diagnosing the problem 1 of 4

This is a continuation Assignment/Project; If accepted must be able to accept all 4 assignments


Assignment 1


As you are thinking of ways that action research can be used in your own setting, investigate and diagnose the problem you plan to study for your action research plan. Action research has four stages—planning, acting, developing, and reflecting. For this assessment, write a 3–5 page scholarly paper in which you focus solely on the first step of the planning stage: identifying the problem. Refer to the interactive Digital Action Research Plan, in which you have been collecting information, and use it as the basis of your paper.

The requirements for your assessment are as follows. Be sure to include a cover page and references page (not included in final page count) and adhere to APA formatting guidelines:

  • Provide a brief introduction to the study.
  • Describe the study setting and explain why the setting was chosen for this study.
  • Describe the problem, including the impact of diversity on the problem.
  • Describe the purpose of the proposed study.
  • Identify and describe who might benefit from the findings of the study and why.
  • Describe the baseline data and information you have gathered to inform the development of the study.
  • Review at least 3 or 4 peer-reviewed scholarly articles related to your proposed topic. These articles must have a publication date within the last 5 years. Please be sure to identify at least one theoretical and/or conceptual framework to support your study. Additionally, identify the gaps in the literature. Use current APA formatting guidelines to cite your resources.

Resources: Introduction to the Action Research Process

  • The following resources provide a solid overview of the action research process you will be planning throughout the assessments in this course. As you examine these resources, consider how the material you learn about might impact your own action research.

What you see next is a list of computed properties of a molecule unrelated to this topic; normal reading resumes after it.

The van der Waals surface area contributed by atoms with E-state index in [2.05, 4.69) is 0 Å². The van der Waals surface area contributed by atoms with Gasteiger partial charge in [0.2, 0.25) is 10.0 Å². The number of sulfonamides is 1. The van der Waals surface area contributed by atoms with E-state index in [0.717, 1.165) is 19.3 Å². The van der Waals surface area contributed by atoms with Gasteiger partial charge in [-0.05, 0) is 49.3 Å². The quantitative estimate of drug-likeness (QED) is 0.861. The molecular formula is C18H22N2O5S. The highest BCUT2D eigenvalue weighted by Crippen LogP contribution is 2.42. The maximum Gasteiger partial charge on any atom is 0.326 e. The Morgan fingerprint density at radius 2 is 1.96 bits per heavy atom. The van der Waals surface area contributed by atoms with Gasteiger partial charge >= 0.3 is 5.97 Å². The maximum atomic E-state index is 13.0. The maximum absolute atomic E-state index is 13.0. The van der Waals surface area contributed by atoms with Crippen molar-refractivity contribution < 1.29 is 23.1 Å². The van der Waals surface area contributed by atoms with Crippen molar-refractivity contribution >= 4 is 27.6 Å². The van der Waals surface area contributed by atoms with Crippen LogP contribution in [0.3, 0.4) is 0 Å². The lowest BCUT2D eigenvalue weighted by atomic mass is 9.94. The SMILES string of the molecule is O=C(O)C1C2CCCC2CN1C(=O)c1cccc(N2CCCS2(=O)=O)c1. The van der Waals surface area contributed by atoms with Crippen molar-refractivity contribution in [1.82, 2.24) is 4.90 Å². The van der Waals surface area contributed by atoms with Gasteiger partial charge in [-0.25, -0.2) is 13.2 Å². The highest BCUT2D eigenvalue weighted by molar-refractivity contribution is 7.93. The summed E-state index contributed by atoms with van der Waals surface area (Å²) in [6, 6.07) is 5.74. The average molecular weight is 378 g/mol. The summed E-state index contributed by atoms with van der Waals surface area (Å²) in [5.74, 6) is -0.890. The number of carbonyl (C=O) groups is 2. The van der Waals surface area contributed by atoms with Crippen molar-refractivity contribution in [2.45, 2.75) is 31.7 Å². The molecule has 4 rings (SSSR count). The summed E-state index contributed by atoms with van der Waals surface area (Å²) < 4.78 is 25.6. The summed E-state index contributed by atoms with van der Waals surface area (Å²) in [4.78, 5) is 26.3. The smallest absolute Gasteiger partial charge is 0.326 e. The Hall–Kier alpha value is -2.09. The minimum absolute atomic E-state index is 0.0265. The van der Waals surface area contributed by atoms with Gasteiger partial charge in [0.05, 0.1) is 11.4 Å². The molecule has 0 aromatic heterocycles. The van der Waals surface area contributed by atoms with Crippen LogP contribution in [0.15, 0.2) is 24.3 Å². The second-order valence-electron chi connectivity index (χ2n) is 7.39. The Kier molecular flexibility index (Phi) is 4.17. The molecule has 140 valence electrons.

• Leedy, P. D., & Ormrod, J. E. (2019). Practical research: Planning and design (12th ed.). New York, NY: Pearson. Available from the bookstore.
      • Chapter 1, The Nature and Tools of Research,” pages 1–29. This chapter lays out the nature of true research and describes the general tools that make it possible.
      • Chapter 2, “The Problem: The Heart of the Research Process,” pages 30–57. This chapter describes how to identify a researchable problem and discusses why the problem is an integral component to guiding your inquiry.
    • Mertler, C. A. (2018). Action research: Improving schools and empowering educators (5th ed.). Thousand Oaks, CA: Sage. Available from the bookstore.
      • Chapter 1, “Introduction to Action Research,” pages 2–32. This chapter describes what action research is, compares it to traditional forms of educational research, discusses why it is important for educators to become involved in action research, and provides examples of its application. This chapter also covers different theories related to action research. As you consider these different theories, what similarities do they share, and how do they differ? Which might be most appropriate for your own planned research study?
      • Chapter 2, “Overview of the Action Research Process,” pages 34–50. This chapter describes the nine steps of the action research cycle and explains how this type of research methodology can be conducted.

Resources: Planning and Developing Your Action Research Plan

  • Mertler, C. A. (2018). Action research: Improving schools and empowering educators (5th ed.). Thousand Oaks, CA: Sage. Available from the bookstore.
    • Chapter 3, “Planning for Action Research,” pages 52–83. This chapter describes the process of identifying and narrowing the focus of a research topic, as well as the importance of gathering preliminary information related to the topic and conducting a literature review.
    • Chapter 4, “Developing a Research Plan,” pages 86–121. This chapter describes research questions and hypotheses, basic qualitative and quantitative research design, and ethical considerations when conducting action research.

Resources: Applications and Challenges of Action Research

    • ED-FPX5306 Action Research Library Guide.
    • Jefferson, R. N. (2014). Action research: Theory and applications. New Review of Academic Librarianship, 20(2), 91–116.
    • Mulford, B. (2006). Leading change for student achievement. Journal of Educational Change, 7(1/2), 47–58.
      • This article provides an interesting perspective on the relationship between teacher leadership and student achievement:
    • Tomal, D. R. (1999). Solving problems through action research. School Administrator, 56(1), 41.
      • According to Tomal, some problems can be addressed through simple common sense solutions, whereas other problems require a greater depth of analysis and a more systematic approach. In such cases where the problems are more complex and simple solutions are not an option, the author recommends using action research. Within the article, Tomal discusses some of the challenges in working with human subjects and provides a summary of methods one might use to gather information from human subjects.

Resources for Further Exploration

Do you need a similar assignment done for you from scratch? We have qualified writers to help you. We assure you an A+ quality paper that is free from plagiarism. Order now for an Amazing Discount!
Use Discount Code "Newclient" for a 15% Discount!

NB: We do not resell papers. Upon ordering, we do an original paper exclusively for you.